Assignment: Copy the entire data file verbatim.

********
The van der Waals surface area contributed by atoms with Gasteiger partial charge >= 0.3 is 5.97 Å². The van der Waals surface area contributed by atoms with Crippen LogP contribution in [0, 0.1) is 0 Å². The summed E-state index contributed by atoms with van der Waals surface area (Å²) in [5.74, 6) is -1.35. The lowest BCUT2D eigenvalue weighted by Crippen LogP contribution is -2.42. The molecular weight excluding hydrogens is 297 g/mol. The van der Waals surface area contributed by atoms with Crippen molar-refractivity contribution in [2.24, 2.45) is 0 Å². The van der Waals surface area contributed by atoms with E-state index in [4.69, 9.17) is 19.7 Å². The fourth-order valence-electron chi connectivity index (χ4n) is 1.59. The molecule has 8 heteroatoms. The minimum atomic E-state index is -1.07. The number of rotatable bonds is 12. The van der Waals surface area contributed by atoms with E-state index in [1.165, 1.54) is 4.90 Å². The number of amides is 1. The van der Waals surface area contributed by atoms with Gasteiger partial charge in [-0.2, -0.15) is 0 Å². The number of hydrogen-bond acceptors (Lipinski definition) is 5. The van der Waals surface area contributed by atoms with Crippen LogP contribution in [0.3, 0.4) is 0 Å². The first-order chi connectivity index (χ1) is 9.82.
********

The van der Waals surface area contributed by atoms with Gasteiger partial charge >= 0.3 is 5.97 Å². The van der Waals surface area contributed by atoms with Crippen LogP contribution in [0, 0.1) is 0 Å². The summed E-state index contributed by atoms with van der Waals surface area (Å²) in [5.74, 6) is -1.35. The lowest BCUT2D eigenvalue weighted by Crippen LogP contribution is -2.42. The molecular weight excluding hydrogens is 297 g/mol. The van der Waals surface area contributed by atoms with Crippen molar-refractivity contribution in [2.24, 2.45) is 0 Å². The van der Waals surface area contributed by atoms with E-state index in [4.69, 9.17) is 19.7 Å². The fourth-order valence-electron chi connectivity index (χ4n) is 1.59. The molecule has 8 heteroatoms. The minimum atomic E-state index is -1.07. The number of rotatable bonds is 12. The van der Waals surface area contributed by atoms with E-state index in [1.165, 1.54) is 4.90 Å². The number of amides is 1. The van der Waals surface area contributed by atoms with Gasteiger partial charge in [-0.2, -0.15) is 0 Å². The number of hydrogen-bond acceptors (Lipinski definition) is 5. The van der Waals surface area contributed by atoms with Crippen LogP contribution in [0.3, 0.4) is 0 Å². The first-order chi connectivity index (χ1) is 9.82.